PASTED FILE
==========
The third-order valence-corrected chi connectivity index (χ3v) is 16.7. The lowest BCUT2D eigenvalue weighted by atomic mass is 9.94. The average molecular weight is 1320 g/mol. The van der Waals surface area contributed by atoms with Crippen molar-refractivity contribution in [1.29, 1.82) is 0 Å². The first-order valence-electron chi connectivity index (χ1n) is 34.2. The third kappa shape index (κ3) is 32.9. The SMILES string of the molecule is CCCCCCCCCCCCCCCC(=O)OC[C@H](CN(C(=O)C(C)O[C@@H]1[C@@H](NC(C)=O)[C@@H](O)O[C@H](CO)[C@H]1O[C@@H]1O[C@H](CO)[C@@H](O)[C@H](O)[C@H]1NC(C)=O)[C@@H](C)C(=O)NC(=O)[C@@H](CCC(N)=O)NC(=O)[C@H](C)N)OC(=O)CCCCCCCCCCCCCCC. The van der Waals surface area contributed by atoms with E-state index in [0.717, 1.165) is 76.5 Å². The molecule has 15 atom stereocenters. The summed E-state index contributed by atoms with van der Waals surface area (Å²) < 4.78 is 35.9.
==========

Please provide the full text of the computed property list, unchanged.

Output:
The third-order valence-corrected chi connectivity index (χ3v) is 16.7. The lowest BCUT2D eigenvalue weighted by atomic mass is 9.94. The average molecular weight is 1320 g/mol. The van der Waals surface area contributed by atoms with Crippen molar-refractivity contribution in [1.29, 1.82) is 0 Å². The first-order valence-electron chi connectivity index (χ1n) is 34.2. The third kappa shape index (κ3) is 32.9. The SMILES string of the molecule is CCCCCCCCCCCCCCCC(=O)OC[C@H](CN(C(=O)C(C)O[C@@H]1[C@@H](NC(C)=O)[C@@H](O)O[C@H](CO)[C@H]1O[C@@H]1O[C@H](CO)[C@@H](O)[C@H](O)[C@H]1NC(C)=O)[C@@H](C)C(=O)NC(=O)[C@@H](CCC(N)=O)NC(=O)[C@H](C)N)OC(=O)CCCCCCCCCCCCCCC. The van der Waals surface area contributed by atoms with E-state index in [0.717, 1.165) is 76.5 Å². The molecule has 15 atom stereocenters. The summed E-state index contributed by atoms with van der Waals surface area (Å²) < 4.78 is 35.9.